The sociology of big science | Public Lecture by Ulrike Felt | 15 July

"The sociology of big science"
Public Lecture by Prof. Ulrike Felt

Tuesday 15 July 2014 - 7.30 p.m.
Globe of Science and Innovation

Lecture in English, translated in French.
Entrance free. Limited number of seats.
Reservation essential: +41 22 767 76 76 or

What science for what kind of society? Reflecting the development of big science

Without any doubt, CERN can be described as being among the most ambitious scientific enterprises ever undertaken. For 60 years, the Member States have not only invested considerable financial means into this institution, but have also supported the creation of a highly visionary research programme. And this has led to a change in the way science is done, as captured by the idea of "big science".

Yet this naturally also raises a number of quite fundamental questions: How did the meaning of "doing science" change? What justifies societal engagement with and support for such a cost-intensive long-term scientific undertaking? And finally, in what ways does (and did) this research enterprise contribute to the development of contemporary societies?

By focusing on some key examples, the talk will thus explore how the ways of doing research and how scientific and societal relations have undergone change over the history of CERN. This will allow an understanding of the many ways in which the development of research and contemporary societies are intertwined.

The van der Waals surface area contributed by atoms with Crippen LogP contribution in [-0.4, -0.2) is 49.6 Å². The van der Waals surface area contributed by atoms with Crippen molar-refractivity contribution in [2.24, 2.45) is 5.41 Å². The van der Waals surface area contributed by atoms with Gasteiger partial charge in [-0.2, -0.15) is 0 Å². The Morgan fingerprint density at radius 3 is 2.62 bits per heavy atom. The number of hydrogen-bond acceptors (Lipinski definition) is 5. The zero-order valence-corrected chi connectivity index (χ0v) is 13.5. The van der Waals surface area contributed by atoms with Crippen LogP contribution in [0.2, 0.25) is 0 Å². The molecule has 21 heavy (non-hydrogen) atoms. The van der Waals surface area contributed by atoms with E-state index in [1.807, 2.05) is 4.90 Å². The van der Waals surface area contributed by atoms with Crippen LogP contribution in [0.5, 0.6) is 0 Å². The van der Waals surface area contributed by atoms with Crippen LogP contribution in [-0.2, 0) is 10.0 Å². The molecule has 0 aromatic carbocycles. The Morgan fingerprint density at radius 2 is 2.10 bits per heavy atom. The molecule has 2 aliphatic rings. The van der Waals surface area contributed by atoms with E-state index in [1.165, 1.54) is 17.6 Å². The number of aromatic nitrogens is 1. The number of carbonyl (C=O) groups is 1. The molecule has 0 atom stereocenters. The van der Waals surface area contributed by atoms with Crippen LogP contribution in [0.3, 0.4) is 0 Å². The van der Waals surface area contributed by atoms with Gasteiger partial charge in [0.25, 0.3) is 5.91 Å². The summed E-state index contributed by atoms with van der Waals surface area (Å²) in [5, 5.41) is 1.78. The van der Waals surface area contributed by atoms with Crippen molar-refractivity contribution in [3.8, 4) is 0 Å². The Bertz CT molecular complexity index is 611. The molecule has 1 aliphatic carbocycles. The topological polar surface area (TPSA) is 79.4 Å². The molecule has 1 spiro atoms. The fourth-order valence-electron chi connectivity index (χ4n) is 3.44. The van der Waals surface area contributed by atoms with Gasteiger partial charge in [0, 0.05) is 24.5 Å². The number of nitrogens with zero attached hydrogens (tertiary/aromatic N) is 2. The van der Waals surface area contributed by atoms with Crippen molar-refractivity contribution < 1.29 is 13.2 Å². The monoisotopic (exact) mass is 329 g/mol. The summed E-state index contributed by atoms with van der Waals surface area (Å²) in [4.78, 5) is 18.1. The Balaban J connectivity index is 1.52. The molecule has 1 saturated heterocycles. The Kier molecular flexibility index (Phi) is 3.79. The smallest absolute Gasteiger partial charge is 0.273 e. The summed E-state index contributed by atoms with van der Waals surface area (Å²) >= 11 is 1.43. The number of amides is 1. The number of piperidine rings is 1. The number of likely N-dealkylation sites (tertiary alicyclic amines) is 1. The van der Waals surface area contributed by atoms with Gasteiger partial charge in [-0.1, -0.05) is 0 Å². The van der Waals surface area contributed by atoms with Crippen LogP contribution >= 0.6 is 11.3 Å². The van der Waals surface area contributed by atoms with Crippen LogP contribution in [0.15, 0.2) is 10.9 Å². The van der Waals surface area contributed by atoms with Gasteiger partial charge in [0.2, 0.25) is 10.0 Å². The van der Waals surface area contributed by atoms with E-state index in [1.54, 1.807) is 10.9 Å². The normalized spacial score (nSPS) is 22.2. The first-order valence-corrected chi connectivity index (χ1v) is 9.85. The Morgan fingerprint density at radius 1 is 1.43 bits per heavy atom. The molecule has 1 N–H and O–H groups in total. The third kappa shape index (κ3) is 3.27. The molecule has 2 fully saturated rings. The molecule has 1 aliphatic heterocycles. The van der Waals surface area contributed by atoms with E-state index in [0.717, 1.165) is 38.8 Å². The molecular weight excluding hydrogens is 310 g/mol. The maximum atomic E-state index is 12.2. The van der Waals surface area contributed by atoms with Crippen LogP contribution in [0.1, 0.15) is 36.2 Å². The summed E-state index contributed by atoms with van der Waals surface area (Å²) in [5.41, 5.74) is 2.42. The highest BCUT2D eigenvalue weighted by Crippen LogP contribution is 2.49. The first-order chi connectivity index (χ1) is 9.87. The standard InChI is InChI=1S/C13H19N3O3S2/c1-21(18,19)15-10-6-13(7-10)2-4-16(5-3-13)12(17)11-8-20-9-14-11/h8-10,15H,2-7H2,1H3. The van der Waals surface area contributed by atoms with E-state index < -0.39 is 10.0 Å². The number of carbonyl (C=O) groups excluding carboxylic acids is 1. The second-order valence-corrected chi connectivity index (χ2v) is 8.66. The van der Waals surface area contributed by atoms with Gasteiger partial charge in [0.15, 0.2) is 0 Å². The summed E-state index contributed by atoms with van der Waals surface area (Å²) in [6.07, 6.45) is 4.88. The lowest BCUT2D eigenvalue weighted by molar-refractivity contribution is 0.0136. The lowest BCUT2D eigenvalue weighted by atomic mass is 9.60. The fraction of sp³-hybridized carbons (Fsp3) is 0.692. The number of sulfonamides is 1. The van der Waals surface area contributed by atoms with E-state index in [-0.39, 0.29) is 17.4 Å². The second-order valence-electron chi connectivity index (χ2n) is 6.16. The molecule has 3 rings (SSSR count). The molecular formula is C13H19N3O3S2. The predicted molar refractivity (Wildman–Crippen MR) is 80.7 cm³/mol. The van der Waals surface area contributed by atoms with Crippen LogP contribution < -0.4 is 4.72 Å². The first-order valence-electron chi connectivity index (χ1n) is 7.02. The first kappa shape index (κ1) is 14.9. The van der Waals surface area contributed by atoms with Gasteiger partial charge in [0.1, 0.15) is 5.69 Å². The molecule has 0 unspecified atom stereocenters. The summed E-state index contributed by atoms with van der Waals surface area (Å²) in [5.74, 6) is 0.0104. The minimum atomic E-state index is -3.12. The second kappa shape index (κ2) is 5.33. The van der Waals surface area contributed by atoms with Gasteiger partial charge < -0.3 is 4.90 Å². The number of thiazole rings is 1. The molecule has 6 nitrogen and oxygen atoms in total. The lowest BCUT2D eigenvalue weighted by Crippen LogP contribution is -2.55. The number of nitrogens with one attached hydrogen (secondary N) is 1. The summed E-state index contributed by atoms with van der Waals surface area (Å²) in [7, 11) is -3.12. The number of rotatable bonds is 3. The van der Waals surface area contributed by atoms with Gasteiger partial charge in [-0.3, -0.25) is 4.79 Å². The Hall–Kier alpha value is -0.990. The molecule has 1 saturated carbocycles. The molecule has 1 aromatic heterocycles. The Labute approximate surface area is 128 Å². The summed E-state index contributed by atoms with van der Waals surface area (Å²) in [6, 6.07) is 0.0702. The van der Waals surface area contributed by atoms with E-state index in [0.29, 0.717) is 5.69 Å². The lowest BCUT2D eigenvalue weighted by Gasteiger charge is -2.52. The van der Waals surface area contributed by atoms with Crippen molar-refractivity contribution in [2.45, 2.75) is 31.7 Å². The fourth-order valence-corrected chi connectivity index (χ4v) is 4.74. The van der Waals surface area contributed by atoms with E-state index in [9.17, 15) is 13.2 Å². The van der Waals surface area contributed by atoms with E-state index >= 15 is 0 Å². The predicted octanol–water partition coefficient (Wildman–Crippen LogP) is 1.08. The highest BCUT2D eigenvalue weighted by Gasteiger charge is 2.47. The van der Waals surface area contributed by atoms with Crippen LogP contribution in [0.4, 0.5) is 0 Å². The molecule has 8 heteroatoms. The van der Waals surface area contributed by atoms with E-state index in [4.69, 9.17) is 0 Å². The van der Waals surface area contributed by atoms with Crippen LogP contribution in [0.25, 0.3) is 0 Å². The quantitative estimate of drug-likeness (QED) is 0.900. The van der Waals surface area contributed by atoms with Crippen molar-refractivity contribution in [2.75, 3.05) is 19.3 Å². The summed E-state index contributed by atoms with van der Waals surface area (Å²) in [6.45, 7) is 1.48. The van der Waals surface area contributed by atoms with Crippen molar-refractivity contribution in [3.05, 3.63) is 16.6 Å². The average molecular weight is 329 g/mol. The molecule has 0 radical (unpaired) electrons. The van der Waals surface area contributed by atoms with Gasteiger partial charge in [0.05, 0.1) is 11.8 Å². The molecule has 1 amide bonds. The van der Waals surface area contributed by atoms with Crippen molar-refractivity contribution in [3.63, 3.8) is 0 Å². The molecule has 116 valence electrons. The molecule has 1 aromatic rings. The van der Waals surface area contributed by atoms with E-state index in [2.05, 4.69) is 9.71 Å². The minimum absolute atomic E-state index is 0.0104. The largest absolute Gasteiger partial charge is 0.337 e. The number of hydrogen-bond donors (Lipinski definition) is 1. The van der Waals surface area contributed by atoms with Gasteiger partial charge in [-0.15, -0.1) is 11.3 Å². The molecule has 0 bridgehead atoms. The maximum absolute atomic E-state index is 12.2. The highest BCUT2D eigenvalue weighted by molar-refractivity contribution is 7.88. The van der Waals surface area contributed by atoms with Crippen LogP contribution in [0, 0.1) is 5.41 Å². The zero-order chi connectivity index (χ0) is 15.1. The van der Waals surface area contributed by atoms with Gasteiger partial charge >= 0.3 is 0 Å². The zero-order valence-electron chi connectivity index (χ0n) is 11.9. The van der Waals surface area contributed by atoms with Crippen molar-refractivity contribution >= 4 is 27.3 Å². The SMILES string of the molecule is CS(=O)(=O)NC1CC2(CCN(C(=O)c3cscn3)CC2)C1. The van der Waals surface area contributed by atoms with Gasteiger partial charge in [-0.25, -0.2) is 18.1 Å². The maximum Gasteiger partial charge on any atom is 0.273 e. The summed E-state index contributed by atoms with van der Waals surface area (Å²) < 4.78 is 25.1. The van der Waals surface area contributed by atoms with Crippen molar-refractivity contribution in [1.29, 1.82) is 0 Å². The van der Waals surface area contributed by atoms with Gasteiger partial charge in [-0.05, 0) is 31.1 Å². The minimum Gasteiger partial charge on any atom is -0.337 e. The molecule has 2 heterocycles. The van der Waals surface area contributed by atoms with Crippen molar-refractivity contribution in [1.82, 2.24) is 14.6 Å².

Ulrike Felt

Ulrike Felt is Professor of Science and Technology Studies, Head of the STS Department and Vice-Dean for Research of the Faculty of Social Sciences at the University of Vienna. She holds a PhD in Physics/Mathematics and a habilitation in Sociology of Science/Science and Technology Studies. Her research interests gravitate around issues of governance, democracy and public participation in technoscience, changing research cultures, and the role of time in science and society issues. She has published widely in these fields. Her work is often comparative between national contexts and between technological or scientific fields (especially life sciences, biomedicine and nanotechnologies). She has been an invited professor at numerous universities and has been involved in policy advice to the European Commission as well as to national bodies. From July 2002 to June 2007 she was editor-in-chief of the international peer-reviewed journal Science, Technology, & Human Values.